The U.S. Senate debate continues on the U.N. Convention on the Rights of Persons with Disabilities and educational opportunities for people with disabilities around the world, even as President Barack Obama has signed the treaty, education reporter Nirvi Shah writes in this blog post marking International Day of Persons with Disabilities. The Council for Exceptional Children has called the document "landmark" and asked lawmakers to ratify it. Education Week/On Special Education blog (12/3) LinkedInFacebookTwitterEmail this Story
 
  Eye on Exceptionalities 
  • Canadian mirco-loans help people with mental illness start businesses
    More than 100 people with mental illness have started businesses and are repaying loans during the first three years of a new charity in Canada called Rise Asset Developed. The program, which started with $1 million in seed money from philanthropist Sandra Rotman, offers micro-loans of up to $5,000 and mentoring through the University of Toronto. "I didn't know if the concept would work, but it does," Rotman said. "It's turned out better than I even dreamed." The Toronto Star (12/3) LinkedInFacebookTwitterEmail this Story
The Buzz(CORPORATE ANNOUNCEMENTS)

I See What You Mean is a practical guide to incorporating visual literacy—maps, diagrams, tables, graphs, and charts—throughout your curriculum. Author and visual literacy expert Steve Moline guides teachers with activities and scores of examples that naturally progress from simple to complex and concrete to abstract. Preview the entire book online!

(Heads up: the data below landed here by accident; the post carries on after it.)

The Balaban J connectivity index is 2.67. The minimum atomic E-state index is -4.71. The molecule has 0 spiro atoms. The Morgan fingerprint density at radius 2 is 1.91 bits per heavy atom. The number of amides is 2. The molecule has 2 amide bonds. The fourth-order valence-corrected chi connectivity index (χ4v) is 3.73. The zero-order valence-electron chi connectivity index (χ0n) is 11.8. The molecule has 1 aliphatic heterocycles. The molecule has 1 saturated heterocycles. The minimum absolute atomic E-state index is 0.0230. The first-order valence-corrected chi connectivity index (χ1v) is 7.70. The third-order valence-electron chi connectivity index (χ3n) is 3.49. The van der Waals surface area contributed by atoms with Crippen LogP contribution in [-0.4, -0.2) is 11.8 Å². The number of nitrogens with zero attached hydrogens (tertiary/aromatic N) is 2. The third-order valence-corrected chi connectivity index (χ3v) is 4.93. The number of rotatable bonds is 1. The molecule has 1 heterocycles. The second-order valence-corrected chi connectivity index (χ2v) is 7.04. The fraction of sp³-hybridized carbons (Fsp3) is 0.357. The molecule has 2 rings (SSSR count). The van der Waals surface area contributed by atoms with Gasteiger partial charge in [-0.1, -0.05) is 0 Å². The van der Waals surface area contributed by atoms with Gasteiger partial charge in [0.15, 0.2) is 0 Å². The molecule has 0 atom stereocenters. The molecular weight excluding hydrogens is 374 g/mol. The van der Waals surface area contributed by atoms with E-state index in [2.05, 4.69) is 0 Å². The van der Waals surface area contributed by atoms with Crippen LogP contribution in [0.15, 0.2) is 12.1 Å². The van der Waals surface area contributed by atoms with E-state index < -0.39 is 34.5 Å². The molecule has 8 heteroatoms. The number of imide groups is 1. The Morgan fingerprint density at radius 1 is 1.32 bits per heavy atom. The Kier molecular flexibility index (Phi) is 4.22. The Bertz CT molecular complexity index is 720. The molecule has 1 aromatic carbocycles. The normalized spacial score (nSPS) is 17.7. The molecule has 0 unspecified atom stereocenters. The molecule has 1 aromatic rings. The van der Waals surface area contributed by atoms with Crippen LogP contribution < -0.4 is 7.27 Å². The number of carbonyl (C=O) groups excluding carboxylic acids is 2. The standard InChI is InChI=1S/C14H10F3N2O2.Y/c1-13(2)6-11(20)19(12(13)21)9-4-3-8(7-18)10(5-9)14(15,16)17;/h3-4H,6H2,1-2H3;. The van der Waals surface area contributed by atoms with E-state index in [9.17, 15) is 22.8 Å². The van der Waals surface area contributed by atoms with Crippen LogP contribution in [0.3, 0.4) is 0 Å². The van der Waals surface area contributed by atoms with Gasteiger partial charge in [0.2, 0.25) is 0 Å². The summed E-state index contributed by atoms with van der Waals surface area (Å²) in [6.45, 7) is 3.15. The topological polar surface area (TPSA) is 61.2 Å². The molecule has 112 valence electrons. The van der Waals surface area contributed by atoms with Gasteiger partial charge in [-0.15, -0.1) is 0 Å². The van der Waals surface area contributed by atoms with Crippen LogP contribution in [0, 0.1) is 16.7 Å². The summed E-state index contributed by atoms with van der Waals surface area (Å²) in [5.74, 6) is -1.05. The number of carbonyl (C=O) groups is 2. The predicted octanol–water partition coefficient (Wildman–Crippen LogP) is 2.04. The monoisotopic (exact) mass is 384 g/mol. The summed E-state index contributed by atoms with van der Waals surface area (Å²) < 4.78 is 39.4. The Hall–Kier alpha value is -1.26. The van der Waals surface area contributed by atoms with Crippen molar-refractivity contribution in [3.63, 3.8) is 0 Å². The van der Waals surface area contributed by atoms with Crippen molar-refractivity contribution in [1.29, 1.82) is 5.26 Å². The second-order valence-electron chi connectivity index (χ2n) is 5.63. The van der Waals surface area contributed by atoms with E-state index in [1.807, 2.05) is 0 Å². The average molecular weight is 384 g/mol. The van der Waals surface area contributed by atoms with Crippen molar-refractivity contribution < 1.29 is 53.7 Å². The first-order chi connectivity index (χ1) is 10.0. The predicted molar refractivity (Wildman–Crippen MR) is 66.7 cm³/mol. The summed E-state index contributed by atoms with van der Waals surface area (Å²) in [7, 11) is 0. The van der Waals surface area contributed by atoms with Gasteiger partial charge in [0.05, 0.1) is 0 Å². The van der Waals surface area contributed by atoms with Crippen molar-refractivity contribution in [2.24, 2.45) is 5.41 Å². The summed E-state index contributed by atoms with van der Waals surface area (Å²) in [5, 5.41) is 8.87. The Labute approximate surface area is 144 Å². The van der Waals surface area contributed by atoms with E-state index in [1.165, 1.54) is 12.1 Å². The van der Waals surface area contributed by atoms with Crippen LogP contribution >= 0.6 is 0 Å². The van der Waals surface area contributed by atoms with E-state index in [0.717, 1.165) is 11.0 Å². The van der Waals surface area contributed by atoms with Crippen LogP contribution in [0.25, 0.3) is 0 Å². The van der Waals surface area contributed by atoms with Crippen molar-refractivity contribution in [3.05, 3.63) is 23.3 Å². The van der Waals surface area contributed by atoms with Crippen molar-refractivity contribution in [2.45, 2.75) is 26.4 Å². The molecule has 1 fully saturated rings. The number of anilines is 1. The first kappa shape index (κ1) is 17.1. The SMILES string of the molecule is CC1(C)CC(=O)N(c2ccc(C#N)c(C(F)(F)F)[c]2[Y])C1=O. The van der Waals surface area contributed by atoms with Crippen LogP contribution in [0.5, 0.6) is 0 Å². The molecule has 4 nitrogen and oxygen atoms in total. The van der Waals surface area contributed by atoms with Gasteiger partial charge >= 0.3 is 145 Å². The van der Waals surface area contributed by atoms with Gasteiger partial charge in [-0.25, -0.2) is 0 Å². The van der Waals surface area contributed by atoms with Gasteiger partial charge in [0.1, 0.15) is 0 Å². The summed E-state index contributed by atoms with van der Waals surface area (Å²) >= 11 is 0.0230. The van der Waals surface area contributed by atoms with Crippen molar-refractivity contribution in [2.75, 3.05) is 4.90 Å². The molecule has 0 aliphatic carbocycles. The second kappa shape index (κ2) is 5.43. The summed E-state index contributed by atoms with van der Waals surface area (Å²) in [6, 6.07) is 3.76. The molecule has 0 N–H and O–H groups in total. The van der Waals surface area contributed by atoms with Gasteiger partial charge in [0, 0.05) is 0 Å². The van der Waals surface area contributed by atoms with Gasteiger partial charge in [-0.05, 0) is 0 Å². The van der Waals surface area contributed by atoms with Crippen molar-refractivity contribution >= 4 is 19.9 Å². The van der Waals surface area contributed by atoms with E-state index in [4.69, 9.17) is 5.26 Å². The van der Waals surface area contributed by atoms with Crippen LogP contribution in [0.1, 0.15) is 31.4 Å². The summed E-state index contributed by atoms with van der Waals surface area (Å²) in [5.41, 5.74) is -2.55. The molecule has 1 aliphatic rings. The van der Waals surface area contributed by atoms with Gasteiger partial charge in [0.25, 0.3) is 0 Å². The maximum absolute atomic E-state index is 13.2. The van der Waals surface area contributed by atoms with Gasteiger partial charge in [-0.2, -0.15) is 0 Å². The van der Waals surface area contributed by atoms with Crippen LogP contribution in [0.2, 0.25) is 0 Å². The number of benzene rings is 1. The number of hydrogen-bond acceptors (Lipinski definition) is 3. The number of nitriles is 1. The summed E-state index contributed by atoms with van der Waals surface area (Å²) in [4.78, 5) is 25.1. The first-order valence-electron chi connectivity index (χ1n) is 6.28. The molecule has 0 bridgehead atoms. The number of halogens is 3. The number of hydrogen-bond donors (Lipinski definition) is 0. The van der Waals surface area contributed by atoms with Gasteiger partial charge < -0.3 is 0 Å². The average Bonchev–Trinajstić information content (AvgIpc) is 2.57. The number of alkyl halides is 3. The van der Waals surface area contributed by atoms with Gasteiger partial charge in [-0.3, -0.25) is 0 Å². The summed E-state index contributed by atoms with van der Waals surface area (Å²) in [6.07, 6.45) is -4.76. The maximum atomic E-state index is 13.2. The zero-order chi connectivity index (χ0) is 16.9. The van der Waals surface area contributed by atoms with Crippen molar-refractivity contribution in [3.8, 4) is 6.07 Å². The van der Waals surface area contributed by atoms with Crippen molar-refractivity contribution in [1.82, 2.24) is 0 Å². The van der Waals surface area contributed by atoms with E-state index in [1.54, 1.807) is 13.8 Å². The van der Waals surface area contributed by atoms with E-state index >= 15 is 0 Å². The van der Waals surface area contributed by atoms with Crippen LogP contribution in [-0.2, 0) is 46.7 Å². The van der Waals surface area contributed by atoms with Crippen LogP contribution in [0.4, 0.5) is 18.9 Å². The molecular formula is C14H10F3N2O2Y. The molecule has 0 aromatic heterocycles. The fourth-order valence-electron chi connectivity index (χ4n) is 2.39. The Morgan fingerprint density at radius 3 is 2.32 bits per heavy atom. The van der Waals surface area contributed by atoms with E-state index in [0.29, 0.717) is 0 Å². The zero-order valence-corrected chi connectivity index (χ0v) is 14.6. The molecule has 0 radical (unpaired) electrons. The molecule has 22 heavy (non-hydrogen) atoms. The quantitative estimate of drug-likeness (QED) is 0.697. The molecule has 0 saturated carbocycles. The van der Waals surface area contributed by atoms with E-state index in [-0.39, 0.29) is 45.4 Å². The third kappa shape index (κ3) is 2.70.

Interested in learning more about advertising in CEC SmartBrief? Contact Joe Riddle at (202) 407-7857 or jriddle@smartbrief.com.  

  CEC Spotlight 
  • Reality Check with Kathy: Advice from a Reality 101 veteran
    Remember Kathy? She wrote for Reality 101 in 2009-10. Kathy now teaches life and vocational skills to young adults with autism and cognitive disabilities. Reality 101 is circling back with her for a Reality Check to get her perspective and sage advice for new teachers. Read all about it at Reality 101, CEC's blog for new teachers. LinkedInFacebookTwitterEmail this Story
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about CEC ->
About CEC  |  Membership  |  News  |  Prof. Development  |  Publications & Products

Position TitleCompany NameLocation
Curriculum, Instruction and Assessment Coordinator (CIA Coordinator)Sheppard Pratth's Therapeutic Preschool ProgramTowson, MD
Inclusive Early Childhood (IEC) Program CoordinatorBowling Green State UniversityBowling Green, OH
Assistant Superintendent, Student Learning & PartnershipsOregon Department of EducationSalem, OR
Professor/Director, Center for Research on LearningUniversity of KansasLawrence, KS
Director of Student ServicesHYA Executive Search US - IL - Maywood
Click here to view more job listings.

  SmartQuote 
It is astonishing what force, purity and wisdom it requires for a human being to keep clear of falsehoods."
--Margaret Fuller,
American journalist and women's rights activist